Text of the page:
During the course of the proceedings before me, the husband made it clear that he wished to give evidence about these matters and, further, that he wished to call other witnesses who would be able to explain the circumstances in which the London apartment was sold and the Foundation wound up. Despite my warning that he was not obliged to give any evidence and could properly rely upon the privilege against self-incrimination, he waived that right and, over the course of several non-consecutive days, I have now heard evidence from the husband and three witnesses called on his behalf. I shall come to consider that evidence and my findings in relation to it in due course. It goes to the second limb of this application which is the husband's ability at various stages of these proceedings to pay the sums which are found to be due to the wife. My first task is to establish what sum or sums are due. Before embarking on that exercise, I need to refer to the background.


On 5 March 2014, Mostyn J delivered a judgment in this case in respect of one of the mediation agreements. It is reported as Mann v Mann [2014] EWHC 537 (Fam), [2014] 2 FLR 928. In that judgment he set out at some length the relevant facts, including the precise terms of the mediation agreement with which he was then dealing. In order to give my judgment internal coherence, I am proposing to set out a short exposition of the background but that judgment of Mostyn J stands as an invaluable further reference point.

B. Background


The wife is 48 years old. H is 50. They married in 1988 in South Africa which was then the husband's home and that of his family. Their two daughters were born in 1993 and 1994. They separated in 1998 and their marriage was dissolved by decree absolute in 1999. In that same year, the wife's financial claims were settled and reflected in a consent order dated 8 April 1999. Under its terms, she retained the former matrimonial home in Hampstead on the basis that the husband would discharge the mortgage interest payments during the minority of their two children. At that point, the obligation to redeem the mortgage fell to the wife. In addition to the mortgage interest, the husband agreed to pay periodical payments to the wife at the rate of £24,000 per annum. Child maintenance and school fees were also provided for.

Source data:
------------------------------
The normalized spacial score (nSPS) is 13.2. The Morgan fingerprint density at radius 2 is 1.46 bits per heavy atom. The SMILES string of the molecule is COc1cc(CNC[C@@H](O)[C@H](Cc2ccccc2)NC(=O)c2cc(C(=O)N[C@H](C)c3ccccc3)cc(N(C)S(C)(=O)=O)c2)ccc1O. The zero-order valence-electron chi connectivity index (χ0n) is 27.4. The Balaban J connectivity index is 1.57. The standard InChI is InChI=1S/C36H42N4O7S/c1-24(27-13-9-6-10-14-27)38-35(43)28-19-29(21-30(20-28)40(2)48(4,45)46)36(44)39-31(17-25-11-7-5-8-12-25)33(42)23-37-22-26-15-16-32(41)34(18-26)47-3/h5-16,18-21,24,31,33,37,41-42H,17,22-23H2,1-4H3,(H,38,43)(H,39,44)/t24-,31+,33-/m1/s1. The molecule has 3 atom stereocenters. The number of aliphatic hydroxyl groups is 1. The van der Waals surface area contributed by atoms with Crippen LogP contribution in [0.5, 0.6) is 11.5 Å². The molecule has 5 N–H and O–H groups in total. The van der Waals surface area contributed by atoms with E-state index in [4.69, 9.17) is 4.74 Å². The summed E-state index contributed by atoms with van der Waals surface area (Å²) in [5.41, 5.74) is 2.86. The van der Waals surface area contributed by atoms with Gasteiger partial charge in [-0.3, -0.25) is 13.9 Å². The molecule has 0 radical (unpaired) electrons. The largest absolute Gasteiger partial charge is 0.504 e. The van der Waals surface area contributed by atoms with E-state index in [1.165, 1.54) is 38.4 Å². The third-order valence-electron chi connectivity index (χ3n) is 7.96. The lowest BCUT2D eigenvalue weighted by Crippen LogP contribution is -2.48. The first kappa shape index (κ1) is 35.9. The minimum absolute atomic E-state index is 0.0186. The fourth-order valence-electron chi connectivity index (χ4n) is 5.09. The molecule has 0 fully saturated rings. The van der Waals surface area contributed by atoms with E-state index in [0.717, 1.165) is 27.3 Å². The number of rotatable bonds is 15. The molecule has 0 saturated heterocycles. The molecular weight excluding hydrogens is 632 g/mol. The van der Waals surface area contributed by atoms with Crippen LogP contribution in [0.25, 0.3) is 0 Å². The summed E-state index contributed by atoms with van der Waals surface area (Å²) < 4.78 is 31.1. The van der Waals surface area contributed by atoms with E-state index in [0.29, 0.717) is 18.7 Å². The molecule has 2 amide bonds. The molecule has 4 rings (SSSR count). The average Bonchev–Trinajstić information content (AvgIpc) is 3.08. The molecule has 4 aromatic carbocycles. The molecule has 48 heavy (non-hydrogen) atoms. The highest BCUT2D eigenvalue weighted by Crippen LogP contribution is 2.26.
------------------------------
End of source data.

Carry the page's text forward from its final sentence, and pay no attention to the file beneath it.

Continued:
In March 2004, the husband was adjudged bankrupt as a result of a debt which he owed to a bank in the sum of about £50,000. By that stage he had already issued an application to reduce the periodical payments he was making to the wife. She issued her own application for a full capitalisation of those maintenance payments. Those applications were listed before Charles J in May 2005.

The hearing before Charles J in May 2005


Both parties were represented at that hearing. In the material before me was a full transcript of the judgment delivered on 11 May 2005. It is reported at [2005] EWHC 701 (Fam). Soon after the final hearing commenced, the husband's solicitors made an application to come off the record. The husband himself did not attend the hearing to give evidence. He tells me that he was advised by his counsel and solicitor to absent himself from the proceedings because much of the forensic enquiry into his means was focused upon his family's financial affairs and the extent to which, as a family member, he had access to offshore funds principally through the Hilbery Foundation, a Stiftung based in Vaduz, Liechtenstein. In his opening note for that hearing, the husband's counsel had asserted that the ownership and control of the Stiftung and the financial benefits that the husband had from it, and would in future derive from it, were the main issues in the case. The husband was willing to give evidence about these matters "in the sanctity of the witness box". Whilst in his written evidence he had provided some explanation as to the manner in which the Stiftung was linked to other entities, the husband had been unwilling to say more because, as he told me, he was concerned about the tax and other implications for his family (and, in particular, his father) who had set up the structure in order to enable the family to avoid the consequences of the strict South African exchange controls then in force. There was very little before the court in terms of underlying documentation because the trustees or managers of the Stiftung had been unwilling to disclose it.


Charles J proceeded to hear the case in the husband's absence. He was aware of the husband's bankruptcy which was due to come to an end shortly...

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2 cases
  • Michael Woodroffe v Pamela Woodroffe (Nee Collins)
    • Bermuda
    • Court of Appeal
    • 12 April 2021 Only if the answer to this question is Yes can any of the arrears be enforced. 30 Finally, I would refer to Mann v Mann (No 2) [2016] EWHC 314 (Fam), a case in which Roberts J described her first task as being to establish what sum or sums were due. The judge used other phrases beyond......
  • Woodroffe v Woodroffe
    • Bermuda
    • Court of Appeal
    • 12 April 2021 Only if the answer to this question is Yes can any of the arrears be enforced.” 30. Finally, I would refer to Mann v Mann (No 2)[2016] EWHC 314 (Fam), a case in which Roberts J described her first task as being to establish what sum or sums were due. The judge used other phrases beyond......